Talking about being available to readers and building something someone else (besides me writing it) could enjoy as well, I've been thinking about the content I'm publishing.
Of course you always want to reach a good amount of readers and have your thoughts being talked about, but there's something more than being at the right place at the right time – or as you'd say in our online-community, being linked to by the "big-ones".
Seth Godin recently published a perfectly relevant article on his blog called "You have no credibility (yet)" where he touches on this subject. The whole piece is quotable but the paragraphs below make my point:
"Attention is not yours to take whenever you need it. And trust is not something you can insist on.
You can earn trust, just as you can earn attention. Not with everyone, but with the people that you need, the people who need you."
However good (or bad) your article is, people will only read it if they've found value in investing their time into your words. Only practice and dedication will give you a chance to reach more people in the future.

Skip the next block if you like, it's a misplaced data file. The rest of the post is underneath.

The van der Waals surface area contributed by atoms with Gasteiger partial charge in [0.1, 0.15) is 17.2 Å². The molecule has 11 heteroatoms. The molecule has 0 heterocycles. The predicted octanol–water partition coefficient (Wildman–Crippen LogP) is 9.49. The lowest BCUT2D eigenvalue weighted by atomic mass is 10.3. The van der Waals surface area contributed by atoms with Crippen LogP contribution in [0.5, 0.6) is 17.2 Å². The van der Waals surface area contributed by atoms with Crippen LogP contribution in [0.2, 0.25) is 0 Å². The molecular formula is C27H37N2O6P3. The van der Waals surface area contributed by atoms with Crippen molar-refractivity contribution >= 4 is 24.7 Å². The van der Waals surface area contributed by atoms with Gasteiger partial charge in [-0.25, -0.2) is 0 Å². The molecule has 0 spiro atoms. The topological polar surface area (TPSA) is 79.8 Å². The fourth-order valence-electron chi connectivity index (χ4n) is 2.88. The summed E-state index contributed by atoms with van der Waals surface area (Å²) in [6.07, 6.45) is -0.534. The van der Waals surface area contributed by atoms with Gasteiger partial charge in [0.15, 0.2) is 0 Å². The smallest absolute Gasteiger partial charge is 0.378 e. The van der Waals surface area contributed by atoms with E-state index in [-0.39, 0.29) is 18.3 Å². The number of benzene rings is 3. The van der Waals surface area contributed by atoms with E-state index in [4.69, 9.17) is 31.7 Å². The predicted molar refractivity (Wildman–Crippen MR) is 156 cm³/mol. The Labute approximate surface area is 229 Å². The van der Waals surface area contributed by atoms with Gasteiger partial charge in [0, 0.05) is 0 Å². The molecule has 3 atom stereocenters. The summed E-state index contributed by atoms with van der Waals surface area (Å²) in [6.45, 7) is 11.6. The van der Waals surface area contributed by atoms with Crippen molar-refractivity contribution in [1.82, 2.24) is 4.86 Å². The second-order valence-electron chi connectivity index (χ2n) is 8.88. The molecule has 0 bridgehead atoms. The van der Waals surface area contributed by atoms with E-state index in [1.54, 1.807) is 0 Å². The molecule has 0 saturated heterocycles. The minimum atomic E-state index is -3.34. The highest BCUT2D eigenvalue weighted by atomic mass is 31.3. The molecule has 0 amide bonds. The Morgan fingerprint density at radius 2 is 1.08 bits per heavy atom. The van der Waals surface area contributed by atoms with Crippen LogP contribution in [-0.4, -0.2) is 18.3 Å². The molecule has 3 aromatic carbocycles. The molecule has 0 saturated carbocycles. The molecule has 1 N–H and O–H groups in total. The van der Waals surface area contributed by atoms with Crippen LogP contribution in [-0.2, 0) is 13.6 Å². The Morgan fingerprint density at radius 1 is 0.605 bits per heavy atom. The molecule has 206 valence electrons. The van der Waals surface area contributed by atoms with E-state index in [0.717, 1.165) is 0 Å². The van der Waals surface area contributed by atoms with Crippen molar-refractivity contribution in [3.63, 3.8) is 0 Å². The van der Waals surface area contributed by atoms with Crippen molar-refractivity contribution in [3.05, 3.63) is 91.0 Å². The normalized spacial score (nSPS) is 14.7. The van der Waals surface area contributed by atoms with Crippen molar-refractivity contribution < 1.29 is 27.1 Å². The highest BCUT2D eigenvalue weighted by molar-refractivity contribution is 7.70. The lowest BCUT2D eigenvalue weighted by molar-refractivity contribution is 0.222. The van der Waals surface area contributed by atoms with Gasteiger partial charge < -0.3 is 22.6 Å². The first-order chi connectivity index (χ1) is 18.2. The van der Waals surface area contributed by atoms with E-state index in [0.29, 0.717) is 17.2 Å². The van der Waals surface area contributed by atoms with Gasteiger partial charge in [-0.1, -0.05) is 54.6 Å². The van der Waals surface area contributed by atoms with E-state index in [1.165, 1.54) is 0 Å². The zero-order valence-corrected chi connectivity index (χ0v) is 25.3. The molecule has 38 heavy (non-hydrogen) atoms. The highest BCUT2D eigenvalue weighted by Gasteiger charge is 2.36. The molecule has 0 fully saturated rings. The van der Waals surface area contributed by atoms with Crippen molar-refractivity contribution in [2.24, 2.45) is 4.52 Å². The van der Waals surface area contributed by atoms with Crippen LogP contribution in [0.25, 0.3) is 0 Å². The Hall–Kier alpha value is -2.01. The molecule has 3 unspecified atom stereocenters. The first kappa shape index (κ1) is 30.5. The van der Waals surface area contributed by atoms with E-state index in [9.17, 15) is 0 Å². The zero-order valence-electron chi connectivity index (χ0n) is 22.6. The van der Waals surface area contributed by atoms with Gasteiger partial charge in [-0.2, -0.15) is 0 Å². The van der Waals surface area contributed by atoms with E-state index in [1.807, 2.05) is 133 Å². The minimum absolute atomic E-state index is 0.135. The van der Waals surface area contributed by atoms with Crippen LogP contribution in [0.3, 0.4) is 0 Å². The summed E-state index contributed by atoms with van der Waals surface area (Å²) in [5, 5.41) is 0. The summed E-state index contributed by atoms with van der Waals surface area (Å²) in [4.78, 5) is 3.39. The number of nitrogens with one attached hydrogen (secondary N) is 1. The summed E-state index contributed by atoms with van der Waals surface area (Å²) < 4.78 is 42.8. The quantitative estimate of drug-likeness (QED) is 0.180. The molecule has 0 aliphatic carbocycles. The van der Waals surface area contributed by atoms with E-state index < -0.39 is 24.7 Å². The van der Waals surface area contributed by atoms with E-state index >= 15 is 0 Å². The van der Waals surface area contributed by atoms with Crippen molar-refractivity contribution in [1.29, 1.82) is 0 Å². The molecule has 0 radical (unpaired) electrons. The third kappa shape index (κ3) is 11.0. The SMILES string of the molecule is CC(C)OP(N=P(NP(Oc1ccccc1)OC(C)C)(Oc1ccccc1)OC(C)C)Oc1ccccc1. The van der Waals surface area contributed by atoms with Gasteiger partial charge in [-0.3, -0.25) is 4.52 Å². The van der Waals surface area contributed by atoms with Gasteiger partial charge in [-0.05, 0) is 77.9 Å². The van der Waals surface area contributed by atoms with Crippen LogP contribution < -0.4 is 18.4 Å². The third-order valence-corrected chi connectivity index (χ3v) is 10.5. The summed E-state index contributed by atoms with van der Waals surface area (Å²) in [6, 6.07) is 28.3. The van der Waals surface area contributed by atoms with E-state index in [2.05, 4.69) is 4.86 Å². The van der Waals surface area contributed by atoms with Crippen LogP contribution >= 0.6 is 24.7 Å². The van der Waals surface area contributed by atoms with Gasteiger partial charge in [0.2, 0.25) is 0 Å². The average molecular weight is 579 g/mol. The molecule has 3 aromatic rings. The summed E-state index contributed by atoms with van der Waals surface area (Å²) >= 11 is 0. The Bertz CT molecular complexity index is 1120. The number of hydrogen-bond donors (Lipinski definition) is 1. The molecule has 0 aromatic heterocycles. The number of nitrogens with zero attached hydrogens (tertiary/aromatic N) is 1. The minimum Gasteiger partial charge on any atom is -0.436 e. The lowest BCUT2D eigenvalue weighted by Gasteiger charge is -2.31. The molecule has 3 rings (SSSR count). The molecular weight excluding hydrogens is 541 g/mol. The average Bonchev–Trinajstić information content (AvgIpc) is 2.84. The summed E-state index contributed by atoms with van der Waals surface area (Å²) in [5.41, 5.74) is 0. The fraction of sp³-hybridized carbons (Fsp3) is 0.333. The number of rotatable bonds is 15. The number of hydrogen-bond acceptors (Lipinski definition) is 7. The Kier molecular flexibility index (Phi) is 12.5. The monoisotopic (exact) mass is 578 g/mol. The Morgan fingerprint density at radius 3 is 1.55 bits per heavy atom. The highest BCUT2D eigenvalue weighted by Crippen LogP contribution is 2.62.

"The good news is that you can earn it. You can invest in the community, you can patiently lead and contribute and demonstrate that the attention you are asking be spent on you is worthwhile."
There are many ways of creating a readership, but one crucial step to this goal is working on it every single day. Shawn Blanc talks about this very point often on his site and on The Focus Course. Besides "showing up every day" there's another huge factor that could keep you from creating something great. Fear. This little voice in your head that keeps on telling you that your work is not good enough, that people won't appreciate it, who would even bother to spend with it?
Shawn Blanc on "Creativity is a Gift":
"If you find yourself facing fear, doubt, shame, difficulty, perplexity, and/or overwhelm when you sit down to do the work then rejoice! All that resistance means you’re trying to do something worthwhile. The resistance is proof that you’re on the right track. Don’t quit."
Many time I have wished for more time to spend on the things I would want to do. Often enough I've decided not to release something because of this fear.
You can never know if the work you do is good. You will never know if someone else will appreciate it. There's one thing though you can be sure about, if you show up every day - which doesn't mean you have to publish something every day, but at least think about it or work on something bigger - you can be proud about improving your skills. Give your best and the effort will be worth it.